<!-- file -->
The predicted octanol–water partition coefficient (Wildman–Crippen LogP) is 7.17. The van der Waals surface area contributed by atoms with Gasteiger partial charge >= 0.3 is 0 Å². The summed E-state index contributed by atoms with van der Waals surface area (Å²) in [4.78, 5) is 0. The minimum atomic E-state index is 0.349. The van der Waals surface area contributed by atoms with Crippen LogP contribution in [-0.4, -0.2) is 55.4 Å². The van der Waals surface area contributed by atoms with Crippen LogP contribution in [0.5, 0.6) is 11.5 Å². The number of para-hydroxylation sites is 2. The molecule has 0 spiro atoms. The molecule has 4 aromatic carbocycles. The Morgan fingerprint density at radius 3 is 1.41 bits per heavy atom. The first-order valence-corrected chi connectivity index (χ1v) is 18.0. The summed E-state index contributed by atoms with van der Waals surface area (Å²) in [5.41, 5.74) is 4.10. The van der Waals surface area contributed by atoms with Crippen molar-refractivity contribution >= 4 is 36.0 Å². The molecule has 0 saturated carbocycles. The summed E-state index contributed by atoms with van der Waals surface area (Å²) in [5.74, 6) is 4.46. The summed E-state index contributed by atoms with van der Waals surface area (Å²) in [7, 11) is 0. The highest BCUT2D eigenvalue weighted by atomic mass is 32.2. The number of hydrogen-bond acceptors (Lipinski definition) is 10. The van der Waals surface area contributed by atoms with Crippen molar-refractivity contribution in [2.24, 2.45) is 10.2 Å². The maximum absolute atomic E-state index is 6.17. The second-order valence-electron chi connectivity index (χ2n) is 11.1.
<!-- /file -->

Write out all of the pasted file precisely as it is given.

The predicted octanol–water partition coefficient (Wildman–Crippen LogP) is 7.17. The van der Waals surface area contributed by atoms with Gasteiger partial charge >= 0.3 is 0 Å². The summed E-state index contributed by atoms with van der Waals surface area (Å²) in [4.78, 5) is 0. The minimum atomic E-state index is 0.349. The van der Waals surface area contributed by atoms with Crippen LogP contribution in [-0.4, -0.2) is 55.4 Å². The van der Waals surface area contributed by atoms with Crippen LogP contribution in [0.5, 0.6) is 11.5 Å². The number of para-hydroxylation sites is 2. The molecule has 0 spiro atoms. The molecule has 4 aromatic carbocycles. The Morgan fingerprint density at radius 3 is 1.41 bits per heavy atom. The first-order valence-corrected chi connectivity index (χ1v) is 18.0. The summed E-state index contributed by atoms with van der Waals surface area (Å²) in [5.41, 5.74) is 4.10. The van der Waals surface area contributed by atoms with Crippen molar-refractivity contribution >= 4 is 36.0 Å². The molecule has 0 saturated carbocycles. The summed E-state index contributed by atoms with van der Waals surface area (Å²) in [5.74, 6) is 4.46. The summed E-state index contributed by atoms with van der Waals surface area (Å²) in [7, 11) is 0. The highest BCUT2D eigenvalue weighted by atomic mass is 32.2. The number of hydrogen-bond acceptors (Lipinski definition) is 10. The van der Waals surface area contributed by atoms with Crippen molar-refractivity contribution in [2.24, 2.45) is 10.2 Å². The maximum absolute atomic E-state index is 6.17. The second-order valence-electron chi connectivity index (χ2n) is 11.1.